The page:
Employee Engagement, Part One
“To win in the marketplace you must first win in the workplace.”
Doug Conant, CEO of Campbell’s Soup
Last week, I wrote about employee engagement – and I suggested that “engagement” had become a hot potato that neither Human Resources or Leadership was willing to grab.
I offered easy ways to grab the potato…
Build the relationship, define what engagement looks like, measure it and recognize the efforts made by your staff when they step up, lean in or otherwise get involved.
This week, I offer a few activities that leaders can do to help increase employee engagement. (I have seven things…but you’d be bored to tears if I shared all of them in one post so I’ll share three today and I’ll share the rest next week.)
1) Align employee’s activities and behavior with the vision, mission and values.
As leaders, we should be connecting with the vision and mission and, as leaders, we should be consistently demonstrating the values of the organization.
Yet so many of us underestimate the power of this alignment with our own staff.
Why? If it works for us, why would it not work for them?
I suggest that leaders change the way they communicate to their staff to ensure the “connection” is made – to ensure alignment.
Instead of saying, “the client has made another change order,” he could say, “our goal is to be the most referred contractor and that’s dependent upon client satisfaction…and this client has requested a change to our contract.”
Instead of saying, “thanks for providing a creative solution to problem X,” she could say “your creative solution to problem X was exactly what this company had in mind when it identified innovativeness as one of our values.”
Seem cheesy? Perhaps…but trust me on this one…communicating in this way helps articulate the vision, mission and values, which helps the employees understand how they are aligned.
2) Grant Forgiveness
I suppose many leaders think they already do this…but I am willing to bet my dear friend’s pretzel rolls that they don’t do it well or consistently.
- Do they hold a grudge?
- Do they ever chastise or otherwise tease someone when they screw up?
- Do they hold themselves and others to an unreasonably high standard?
- Do they tolerate mistakes?
- Do they allow for risk taking?
- Can someone put his neck out without fear of getting his head chopped off?
- Can someone make mistakes and still feel good because there is learning and development that ensures a better output next time?
- Can someone make a mistake or blunder that won’t be held over her head for her entire career?
- Are employees comfortable with vulnerability? Do they see it as a weakness or do they know it sits on the cusp of creativity, innovation and brilliance?
I challenge leaders to look in the mirror and honestly evaluate if they are cultivating a culture that grants forgiveness.
If not, they should expect to struggle with employee engagement.
3) Recognize Appropriately
Many think recognition is a fancy program that costs money. Others think recognition is something they need lots of time for.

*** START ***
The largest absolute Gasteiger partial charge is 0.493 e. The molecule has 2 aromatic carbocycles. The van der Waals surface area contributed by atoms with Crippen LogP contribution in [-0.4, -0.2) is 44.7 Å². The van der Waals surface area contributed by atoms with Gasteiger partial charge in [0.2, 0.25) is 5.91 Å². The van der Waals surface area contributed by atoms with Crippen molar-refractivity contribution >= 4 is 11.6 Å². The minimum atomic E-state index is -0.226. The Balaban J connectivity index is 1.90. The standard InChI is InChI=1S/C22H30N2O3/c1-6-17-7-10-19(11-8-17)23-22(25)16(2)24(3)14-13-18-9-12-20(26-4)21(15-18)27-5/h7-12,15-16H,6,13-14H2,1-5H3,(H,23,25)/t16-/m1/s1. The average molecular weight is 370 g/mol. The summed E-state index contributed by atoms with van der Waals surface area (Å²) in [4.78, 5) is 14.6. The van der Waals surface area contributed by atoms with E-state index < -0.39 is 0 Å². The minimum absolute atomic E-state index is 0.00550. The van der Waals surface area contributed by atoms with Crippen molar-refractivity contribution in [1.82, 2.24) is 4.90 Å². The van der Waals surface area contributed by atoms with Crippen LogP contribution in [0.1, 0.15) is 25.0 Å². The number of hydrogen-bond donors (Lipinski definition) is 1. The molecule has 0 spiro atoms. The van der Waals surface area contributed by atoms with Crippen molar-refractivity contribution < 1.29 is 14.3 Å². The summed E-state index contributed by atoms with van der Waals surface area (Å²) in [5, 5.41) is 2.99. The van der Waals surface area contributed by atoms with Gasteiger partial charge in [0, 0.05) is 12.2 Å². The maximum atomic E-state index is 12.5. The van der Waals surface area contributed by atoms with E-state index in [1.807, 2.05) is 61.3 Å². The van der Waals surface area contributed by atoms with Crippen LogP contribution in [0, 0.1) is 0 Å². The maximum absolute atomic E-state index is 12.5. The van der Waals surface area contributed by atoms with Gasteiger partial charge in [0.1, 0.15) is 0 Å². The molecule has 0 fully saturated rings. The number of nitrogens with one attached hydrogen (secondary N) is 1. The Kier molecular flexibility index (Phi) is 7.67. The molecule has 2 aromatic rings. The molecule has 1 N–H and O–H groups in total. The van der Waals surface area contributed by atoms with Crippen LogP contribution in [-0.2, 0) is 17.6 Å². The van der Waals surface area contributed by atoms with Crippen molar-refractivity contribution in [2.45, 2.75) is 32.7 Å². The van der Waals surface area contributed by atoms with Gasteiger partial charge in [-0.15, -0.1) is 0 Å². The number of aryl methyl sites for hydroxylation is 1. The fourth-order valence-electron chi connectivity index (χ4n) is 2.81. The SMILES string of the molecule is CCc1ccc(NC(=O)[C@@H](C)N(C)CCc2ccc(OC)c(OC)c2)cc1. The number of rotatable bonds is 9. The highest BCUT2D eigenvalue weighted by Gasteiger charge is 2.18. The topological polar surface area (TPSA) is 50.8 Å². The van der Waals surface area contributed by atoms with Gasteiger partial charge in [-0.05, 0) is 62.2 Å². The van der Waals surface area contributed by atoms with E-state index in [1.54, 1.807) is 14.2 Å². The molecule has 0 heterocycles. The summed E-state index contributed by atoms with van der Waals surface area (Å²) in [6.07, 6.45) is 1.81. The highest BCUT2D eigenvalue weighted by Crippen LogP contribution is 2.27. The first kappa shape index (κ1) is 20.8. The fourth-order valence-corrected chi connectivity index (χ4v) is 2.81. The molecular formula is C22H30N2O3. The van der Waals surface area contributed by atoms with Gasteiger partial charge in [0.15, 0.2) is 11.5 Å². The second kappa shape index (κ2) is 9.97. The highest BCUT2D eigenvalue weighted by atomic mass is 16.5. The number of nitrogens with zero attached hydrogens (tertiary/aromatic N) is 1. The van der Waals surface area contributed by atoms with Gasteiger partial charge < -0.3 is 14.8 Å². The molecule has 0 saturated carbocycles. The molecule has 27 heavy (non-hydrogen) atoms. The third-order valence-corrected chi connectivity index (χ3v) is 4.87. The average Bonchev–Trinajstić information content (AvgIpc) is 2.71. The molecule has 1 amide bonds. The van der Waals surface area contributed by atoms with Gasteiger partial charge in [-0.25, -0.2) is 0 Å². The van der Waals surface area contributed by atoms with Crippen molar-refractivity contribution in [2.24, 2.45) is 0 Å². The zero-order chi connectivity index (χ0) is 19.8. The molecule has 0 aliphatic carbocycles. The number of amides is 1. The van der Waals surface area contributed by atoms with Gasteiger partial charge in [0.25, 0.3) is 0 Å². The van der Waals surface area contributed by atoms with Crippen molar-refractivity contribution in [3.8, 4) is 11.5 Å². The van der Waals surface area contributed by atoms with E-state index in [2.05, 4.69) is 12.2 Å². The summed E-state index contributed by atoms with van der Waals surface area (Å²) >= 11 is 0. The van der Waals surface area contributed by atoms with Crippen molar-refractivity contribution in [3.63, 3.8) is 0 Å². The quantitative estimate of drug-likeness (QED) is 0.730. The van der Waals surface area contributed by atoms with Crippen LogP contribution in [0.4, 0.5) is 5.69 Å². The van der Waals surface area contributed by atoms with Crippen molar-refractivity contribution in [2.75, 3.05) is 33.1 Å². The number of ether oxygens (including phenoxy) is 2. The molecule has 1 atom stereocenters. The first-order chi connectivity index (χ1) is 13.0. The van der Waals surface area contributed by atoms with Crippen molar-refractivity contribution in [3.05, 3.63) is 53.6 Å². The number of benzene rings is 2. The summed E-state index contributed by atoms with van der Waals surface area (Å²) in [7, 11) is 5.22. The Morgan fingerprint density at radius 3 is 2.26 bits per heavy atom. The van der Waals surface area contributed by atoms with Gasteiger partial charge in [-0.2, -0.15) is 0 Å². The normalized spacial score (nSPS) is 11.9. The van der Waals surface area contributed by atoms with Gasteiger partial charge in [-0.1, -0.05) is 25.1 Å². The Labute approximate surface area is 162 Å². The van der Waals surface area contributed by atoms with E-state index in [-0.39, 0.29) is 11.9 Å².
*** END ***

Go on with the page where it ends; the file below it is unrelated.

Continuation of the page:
I call BS on those excuses.
Recognition is free.
I’m not asking anyone to buy or procure anything. This is not about certificates, logo gear, movie tickets, gift cards, etc. This is about the leader getting up, speaking up, sending an email, taking a walk to a different work area, etc.
Recognition takes time.
Indeed, it does! However, it doesn’t take a lot of time. And here’s a harsh truth, if a leader doesn’t believe he has time to recognize his staff, he should do his company a favor and resign. In my opinion, one doesn’t deserve a leadership position if he/she can’t invest some time in this activity.
Timely recognition is needed.
A dog wouldn’t know his owner was happy he did his business outside if she (the owner) withheld praise until after the dog came inside. Likewise, the dog wouldn’t know he wasn’t supposed to do his business on the owner’s cowboy boots if she (the owner) only scolded him when she noticed the mess hours later.
Employees won’t know what performance/behavior to repeat if the leader doesn’t recognize their efforts/performance at the time. Nor will the employees learn much if the leader tells them they didn’t meet the standard in May during their employee evaluation meeting in October.
Clear recognition is needed.
The “genius” who, decades ago, convinced supervisors to “sandwich” a negative between two positives confused an entire generation of supervisors.
Why bury the reality of the situation? If the leader needs to give positive recognition or feedback, he should give it! If constructive or negative recognition is needed, he should give it!
The feedback can be turned into a learning moment if the leader offers “conditional recognition.” Conditional recognition works like an “if, then” statement:
“if you would have done X, ABC would have happened.”
“because your work was A, XYZ is the likely result.”
Alignment, forgiveness and recognition.
It’s not rocket science…they are just three easy tips on employee engagement.
Try one…I’ll offer four more next week.